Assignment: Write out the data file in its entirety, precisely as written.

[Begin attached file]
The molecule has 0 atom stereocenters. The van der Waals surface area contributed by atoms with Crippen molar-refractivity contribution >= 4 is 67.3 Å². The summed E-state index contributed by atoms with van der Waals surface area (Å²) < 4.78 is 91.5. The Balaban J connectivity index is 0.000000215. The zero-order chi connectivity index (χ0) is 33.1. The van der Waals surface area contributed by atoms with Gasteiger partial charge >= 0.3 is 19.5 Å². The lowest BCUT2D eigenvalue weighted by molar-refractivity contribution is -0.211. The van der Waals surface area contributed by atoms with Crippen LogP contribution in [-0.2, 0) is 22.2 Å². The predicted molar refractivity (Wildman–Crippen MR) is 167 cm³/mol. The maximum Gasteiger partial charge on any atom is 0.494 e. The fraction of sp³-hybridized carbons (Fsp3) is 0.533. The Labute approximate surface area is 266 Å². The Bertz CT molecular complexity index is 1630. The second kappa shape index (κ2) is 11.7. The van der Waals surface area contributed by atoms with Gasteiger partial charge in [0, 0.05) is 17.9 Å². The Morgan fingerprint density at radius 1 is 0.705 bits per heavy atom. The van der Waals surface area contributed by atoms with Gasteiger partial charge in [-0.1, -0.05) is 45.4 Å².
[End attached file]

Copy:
The molecule has 0 atom stereocenters. The van der Waals surface area contributed by atoms with Crippen molar-refractivity contribution >= 4 is 67.3 Å². The summed E-state index contributed by atoms with van der Waals surface area (Å²) < 4.78 is 91.5. The Balaban J connectivity index is 0.000000215. The zero-order chi connectivity index (χ0) is 33.1. The van der Waals surface area contributed by atoms with Gasteiger partial charge >= 0.3 is 19.5 Å². The lowest BCUT2D eigenvalue weighted by molar-refractivity contribution is -0.211. The van der Waals surface area contributed by atoms with Crippen LogP contribution in [-0.2, 0) is 22.2 Å². The predicted molar refractivity (Wildman–Crippen MR) is 167 cm³/mol. The maximum Gasteiger partial charge on any atom is 0.494 e. The fraction of sp³-hybridized carbons (Fsp3) is 0.533. The Labute approximate surface area is 266 Å². The Bertz CT molecular complexity index is 1630. The second kappa shape index (κ2) is 11.7. The van der Waals surface area contributed by atoms with Gasteiger partial charge in [0, 0.05) is 17.9 Å². The Morgan fingerprint density at radius 1 is 0.705 bits per heavy atom. The van der Waals surface area contributed by atoms with Gasteiger partial charge in [-0.1, -0.05) is 45.4 Å².